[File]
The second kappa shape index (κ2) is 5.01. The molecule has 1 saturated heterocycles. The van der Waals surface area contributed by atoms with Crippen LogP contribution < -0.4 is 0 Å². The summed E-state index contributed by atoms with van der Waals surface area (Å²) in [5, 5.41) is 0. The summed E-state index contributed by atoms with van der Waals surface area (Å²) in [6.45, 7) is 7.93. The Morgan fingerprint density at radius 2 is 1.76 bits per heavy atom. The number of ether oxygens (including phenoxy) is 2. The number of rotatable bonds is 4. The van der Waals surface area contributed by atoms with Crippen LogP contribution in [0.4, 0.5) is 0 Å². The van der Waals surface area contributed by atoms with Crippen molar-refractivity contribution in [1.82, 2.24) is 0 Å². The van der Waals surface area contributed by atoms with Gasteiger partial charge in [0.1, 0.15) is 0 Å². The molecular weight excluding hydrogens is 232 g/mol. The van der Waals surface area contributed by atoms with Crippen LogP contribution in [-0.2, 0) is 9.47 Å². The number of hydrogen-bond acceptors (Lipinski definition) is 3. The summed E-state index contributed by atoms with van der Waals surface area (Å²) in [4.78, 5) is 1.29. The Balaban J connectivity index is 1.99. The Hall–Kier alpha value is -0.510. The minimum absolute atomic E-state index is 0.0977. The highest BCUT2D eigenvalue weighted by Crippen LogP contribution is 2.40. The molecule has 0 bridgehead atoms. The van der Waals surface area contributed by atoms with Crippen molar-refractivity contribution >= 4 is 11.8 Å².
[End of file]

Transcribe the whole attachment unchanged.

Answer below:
The second kappa shape index (κ2) is 5.01. The molecule has 1 saturated heterocycles. The van der Waals surface area contributed by atoms with Crippen LogP contribution < -0.4 is 0 Å². The summed E-state index contributed by atoms with van der Waals surface area (Å²) in [5, 5.41) is 0. The summed E-state index contributed by atoms with van der Waals surface area (Å²) in [6.45, 7) is 7.93. The Morgan fingerprint density at radius 2 is 1.76 bits per heavy atom. The number of ether oxygens (including phenoxy) is 2. The number of rotatable bonds is 4. The van der Waals surface area contributed by atoms with Crippen LogP contribution in [0.4, 0.5) is 0 Å². The van der Waals surface area contributed by atoms with Crippen molar-refractivity contribution in [1.82, 2.24) is 0 Å². The van der Waals surface area contributed by atoms with Gasteiger partial charge in [0.1, 0.15) is 0 Å². The molecular weight excluding hydrogens is 232 g/mol. The van der Waals surface area contributed by atoms with Crippen LogP contribution in [-0.2, 0) is 9.47 Å². The number of hydrogen-bond acceptors (Lipinski definition) is 3. The summed E-state index contributed by atoms with van der Waals surface area (Å²) in [4.78, 5) is 1.29. The Balaban J connectivity index is 1.99. The Hall–Kier alpha value is -0.510. The minimum absolute atomic E-state index is 0.0977. The highest BCUT2D eigenvalue weighted by Crippen LogP contribution is 2.40. The molecule has 0 bridgehead atoms. The van der Waals surface area contributed by atoms with Crippen molar-refractivity contribution >= 4 is 11.8 Å².